Impact of electric vehicles on Indian economy
Just like every other thing, COVID-19 has brought a halt to all EV industries as well. After major efforts to turn the crisis down, the government has taken several steps to promote electric vehicles, clean fuels, and electricity across the country. The government's main goal is to install at least one electric charging station at each of the country's 69,000 gas stations, encouraging the diversification of electric vehicles.
According to a report by the Ministry of Statistics and Program Implementation of India (MoSPI), India's economy was down 23.9% in the second quarter of this year. The breakdown of the data by GDP shows that the construction sector was hardest hit, followed by trade, hotels, transport, and manufacturing. The sudden economic downturn that has been caused by the pandemic, coupled with the slow growth of recent years, has brought the Indian economy to a "turning point" on the road to development. India must make major structural reforms in 2021 to highlight productivity, urbanization, and resilience to bring the development into the country's employment and productivity.
Usage and popularity of electric vehicles in India will help revitalize the economy. The government wants to contribute to a turnover of 30% electric vehicles by 2030 and national production of economically feasible parts and components. Rapid implementation and production (FAME 2) policy for hybrid and electric vehicles will bring e-mobility but still, state-level programs are needed to catch up with central government programs. Few states like Rajasthan, Maharashtra, and Delhi already implemented their EV policy. Recently Odisha implemented their EV policy in which they grant subsidies on E2W, E3W, and E4W. By 2024, the government aims to register 500,000 new vehicles and provide financial incentives based on existing central government tax accounts for the purchase of individual's electric vehicles.
The current EV market in India
India has set itself a very tough target for EV adoption, but India's electric vehicle sector is still in its developing phase. But from another perspective, India offers the largest undeveloped market in the world, especially in the two-wheeler segment. Thanks to automated routes, the department allows 100% foreign direct investment. Tesla Inc., an American electric vehicle and clean energy company, recently entered India when its subsidiaries Tesla India Motors and Energy Pte Ltd in Bangalore merged. India's first luxury electric vehicle manufacturer, Ather Energy, moved its $86.5 million factories from Bangalore, Karnataka, to Hosur, Tamil Nadu at the beginning of this year. The annual production capacity of the Ather Energy plant is more than 1 lakh motorcycles.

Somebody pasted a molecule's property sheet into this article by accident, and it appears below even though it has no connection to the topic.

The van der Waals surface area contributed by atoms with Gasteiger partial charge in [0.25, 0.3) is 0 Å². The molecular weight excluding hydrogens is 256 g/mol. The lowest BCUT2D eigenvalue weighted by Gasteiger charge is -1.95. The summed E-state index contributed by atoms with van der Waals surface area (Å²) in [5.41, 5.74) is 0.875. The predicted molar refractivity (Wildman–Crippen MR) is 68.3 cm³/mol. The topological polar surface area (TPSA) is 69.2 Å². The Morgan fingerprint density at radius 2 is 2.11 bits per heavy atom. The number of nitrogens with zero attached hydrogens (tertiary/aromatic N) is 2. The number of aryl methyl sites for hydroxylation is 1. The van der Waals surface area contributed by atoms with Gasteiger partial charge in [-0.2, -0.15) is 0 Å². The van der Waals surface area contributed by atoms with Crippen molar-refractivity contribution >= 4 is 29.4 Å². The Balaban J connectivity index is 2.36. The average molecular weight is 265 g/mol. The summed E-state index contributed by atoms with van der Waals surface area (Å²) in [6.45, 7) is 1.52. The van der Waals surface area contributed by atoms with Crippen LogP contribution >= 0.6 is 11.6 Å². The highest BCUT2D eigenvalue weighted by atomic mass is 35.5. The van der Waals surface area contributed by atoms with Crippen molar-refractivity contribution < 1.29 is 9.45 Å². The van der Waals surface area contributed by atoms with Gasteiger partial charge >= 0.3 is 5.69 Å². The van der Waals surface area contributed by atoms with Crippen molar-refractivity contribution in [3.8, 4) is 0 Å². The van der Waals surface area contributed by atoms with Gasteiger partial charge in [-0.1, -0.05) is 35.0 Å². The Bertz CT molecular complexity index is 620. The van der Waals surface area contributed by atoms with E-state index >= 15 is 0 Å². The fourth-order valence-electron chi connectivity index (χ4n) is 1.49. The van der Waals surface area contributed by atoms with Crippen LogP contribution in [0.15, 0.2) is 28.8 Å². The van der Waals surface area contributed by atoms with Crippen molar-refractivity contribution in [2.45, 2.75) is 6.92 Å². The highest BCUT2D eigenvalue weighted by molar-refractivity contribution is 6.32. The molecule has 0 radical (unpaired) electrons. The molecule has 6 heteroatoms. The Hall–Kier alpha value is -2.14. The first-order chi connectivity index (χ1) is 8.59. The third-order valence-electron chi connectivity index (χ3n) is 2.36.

Recently, Ola Electric, the Indian startup company Unicorn, running the largest electric scooter factory in the world at Hosur (two and a half hours from Bangalore) with all women force and already launched its Ola scooter on Independence day. The goal is to deliver 2 million units annually over the next 12 weeks for $330 million. By 2022, Ola Electric plans to expand production and produce 10 million vehicles per year, which is 15% of the world's electric scooters.
States such as Andhra Pradesh, Uttar Pradesh, Bihar, and Telangana are also making progress in expanding their cost EVCS infrastructure across the country, providing public tax infrastructure to increase the use of electric vehicles in the country, and setting impressive practice goals. Leading Indian engineering, supply, and construction company Sterling and Wilson Pvt Ltd (SWPL) recently announced their entry into the Indian electric vehicle market. On April 1, 2021, a 50-50 joint venture signed with Enel X was established to launch and build an innovative Indian Charging infrastructure that will accelerate the adoption of EV.
Electric motorcycle sales in India have increased by 21% in 2020. Sales of electric buses increased by 50% over the same period. By contrast, the EV market remains volatile, declining 5%. Total electric vehicle sales are likely to recover slowly from the initial decline in 2020. In January 2021, India sold a total of 15,910 electric vehicles, most of them in Uttar Pradesh, followed by big states like Bihar and Delhi.
In April 2019, Niti Aayog published a report titled "Transforming Electric Vehicles in India" in which the share of motorcycles and bicycles was discussed in 2030. If these targets are met, a net reduction in energy emissions of 14 AJ and 846 million tons of carbon dioxide will be achieved over the life cycle of the powered vehicle. Electric vehicles sold by 2030 could save 474 million tons of oil over their lifecycle, which amounts to $207.33 billion. This will enable India to reduce CO2 emissions and increase clean energy and transportation consumption worldwide in response to the United Nations Framework Convention on Climate Change (UNFCCC).
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